In 2007 I became acquainted with ‘Elumin8’, a company that specialised in new lighting technology, and they agreed to work with me on finding how electro luminescence could be used in paintings.


The principle of the technique is to electrically charge natural phosphor so that it lights up.  This is done by screen-printing a sequence of five layers on to a substrate; the centre one being the phosphor sandwiched between a substance containing silver to conduct the electric charge and then, each side, a substance containing ceramic to act as insulation.  The result is a paper-thin material, which is capable of lighting up, called an Electro-Luminescent (EL) lamp.


I embarked on two works based on the two Chinese words Yue (moon) and Ri (sun).  Following my normal practice I began with a number of small diagrammatic pen drawings.  These were extended to larger paintings on paper where the illuminated areas were planned and measurements sent to the lighting workshop.  The completed EL lamps were mounted on to aluminium panels and returned to the studio for the final execution of the paintings.  Yue (moon) and Ri (sun) were possibly the first paintings to use this pioneering technology.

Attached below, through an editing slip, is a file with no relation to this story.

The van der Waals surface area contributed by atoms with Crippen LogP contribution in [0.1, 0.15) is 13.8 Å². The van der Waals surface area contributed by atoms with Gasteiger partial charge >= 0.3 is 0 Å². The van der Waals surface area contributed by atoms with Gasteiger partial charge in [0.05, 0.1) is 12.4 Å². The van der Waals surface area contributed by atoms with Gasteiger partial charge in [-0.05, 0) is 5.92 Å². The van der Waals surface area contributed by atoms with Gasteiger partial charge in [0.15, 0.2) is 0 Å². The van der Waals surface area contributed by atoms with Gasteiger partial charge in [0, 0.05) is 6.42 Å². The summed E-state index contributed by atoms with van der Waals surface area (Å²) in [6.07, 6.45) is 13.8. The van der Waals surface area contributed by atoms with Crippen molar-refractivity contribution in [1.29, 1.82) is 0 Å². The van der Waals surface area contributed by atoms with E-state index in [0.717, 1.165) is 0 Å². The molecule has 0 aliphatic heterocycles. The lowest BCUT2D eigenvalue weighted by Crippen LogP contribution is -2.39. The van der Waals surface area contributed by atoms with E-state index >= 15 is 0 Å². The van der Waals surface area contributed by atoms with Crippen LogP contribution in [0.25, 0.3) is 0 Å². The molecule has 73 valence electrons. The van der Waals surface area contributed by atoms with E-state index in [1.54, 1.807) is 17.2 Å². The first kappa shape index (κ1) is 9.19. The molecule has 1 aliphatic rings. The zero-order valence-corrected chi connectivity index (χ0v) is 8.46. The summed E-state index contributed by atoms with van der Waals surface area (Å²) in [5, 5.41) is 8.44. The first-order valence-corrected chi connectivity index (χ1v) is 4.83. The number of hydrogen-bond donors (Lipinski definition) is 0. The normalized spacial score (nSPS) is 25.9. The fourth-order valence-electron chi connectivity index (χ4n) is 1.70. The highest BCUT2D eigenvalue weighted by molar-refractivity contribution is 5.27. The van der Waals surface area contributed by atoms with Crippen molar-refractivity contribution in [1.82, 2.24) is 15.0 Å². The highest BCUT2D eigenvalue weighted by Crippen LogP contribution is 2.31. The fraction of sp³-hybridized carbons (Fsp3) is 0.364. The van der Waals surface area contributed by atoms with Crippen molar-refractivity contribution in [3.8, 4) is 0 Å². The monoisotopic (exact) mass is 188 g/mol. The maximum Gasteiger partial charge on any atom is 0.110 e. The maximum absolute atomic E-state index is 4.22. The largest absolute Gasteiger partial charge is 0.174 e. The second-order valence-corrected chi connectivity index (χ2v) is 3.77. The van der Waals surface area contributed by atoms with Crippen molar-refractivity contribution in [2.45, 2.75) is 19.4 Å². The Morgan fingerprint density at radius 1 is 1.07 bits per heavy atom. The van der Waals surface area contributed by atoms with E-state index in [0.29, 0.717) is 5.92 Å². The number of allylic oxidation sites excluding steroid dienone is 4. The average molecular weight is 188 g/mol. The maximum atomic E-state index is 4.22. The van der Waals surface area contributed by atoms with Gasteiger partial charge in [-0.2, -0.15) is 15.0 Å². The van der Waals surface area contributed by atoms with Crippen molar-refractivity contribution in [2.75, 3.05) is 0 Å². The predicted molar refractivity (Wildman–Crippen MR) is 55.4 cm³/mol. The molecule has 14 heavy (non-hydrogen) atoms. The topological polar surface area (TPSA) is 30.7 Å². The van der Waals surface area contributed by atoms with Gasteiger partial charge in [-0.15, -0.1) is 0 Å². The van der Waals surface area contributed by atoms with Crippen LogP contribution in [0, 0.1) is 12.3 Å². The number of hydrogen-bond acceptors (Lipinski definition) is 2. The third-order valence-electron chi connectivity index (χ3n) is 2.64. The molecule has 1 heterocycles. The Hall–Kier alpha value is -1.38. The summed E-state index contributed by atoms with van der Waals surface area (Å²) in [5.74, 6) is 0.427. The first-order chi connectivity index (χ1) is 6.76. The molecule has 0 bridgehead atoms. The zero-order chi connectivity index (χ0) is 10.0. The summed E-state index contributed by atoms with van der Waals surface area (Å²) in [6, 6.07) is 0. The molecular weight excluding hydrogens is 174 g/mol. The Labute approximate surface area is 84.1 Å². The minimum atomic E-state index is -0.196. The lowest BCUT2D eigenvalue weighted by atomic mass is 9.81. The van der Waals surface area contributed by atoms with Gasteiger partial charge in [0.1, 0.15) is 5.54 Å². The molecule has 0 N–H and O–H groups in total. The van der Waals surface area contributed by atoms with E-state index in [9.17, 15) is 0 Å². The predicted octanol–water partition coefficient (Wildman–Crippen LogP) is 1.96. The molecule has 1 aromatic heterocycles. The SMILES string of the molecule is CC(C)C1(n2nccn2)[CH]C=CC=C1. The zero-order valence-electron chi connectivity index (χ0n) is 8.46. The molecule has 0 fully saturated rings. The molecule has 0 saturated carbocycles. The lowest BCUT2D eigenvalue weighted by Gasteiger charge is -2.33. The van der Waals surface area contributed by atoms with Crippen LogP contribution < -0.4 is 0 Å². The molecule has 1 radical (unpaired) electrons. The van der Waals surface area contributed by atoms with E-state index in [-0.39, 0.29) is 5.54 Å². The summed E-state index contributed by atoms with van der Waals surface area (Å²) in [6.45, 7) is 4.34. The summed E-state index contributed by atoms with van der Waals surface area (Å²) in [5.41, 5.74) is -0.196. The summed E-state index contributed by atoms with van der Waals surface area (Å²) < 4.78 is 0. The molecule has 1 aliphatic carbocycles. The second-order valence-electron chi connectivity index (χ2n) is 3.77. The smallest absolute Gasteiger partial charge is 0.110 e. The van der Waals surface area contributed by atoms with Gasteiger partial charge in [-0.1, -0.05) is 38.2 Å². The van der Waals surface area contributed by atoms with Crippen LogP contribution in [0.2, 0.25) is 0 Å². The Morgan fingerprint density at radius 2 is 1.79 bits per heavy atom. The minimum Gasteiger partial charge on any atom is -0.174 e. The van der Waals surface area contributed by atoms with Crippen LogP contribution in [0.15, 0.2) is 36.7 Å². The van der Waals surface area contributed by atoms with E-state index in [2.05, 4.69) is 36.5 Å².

Yue - Moon,  2007

acrylic paint and electro luminescent

lamp on aluminium panel

48 x 48 ins  (122 x 122 cm)

Ri - Sun,  2007

acrylic paint and electro luminescent

lamp on aluminium panel

48 x 48 ins  (122 x 122 cm)

2007 - Light Works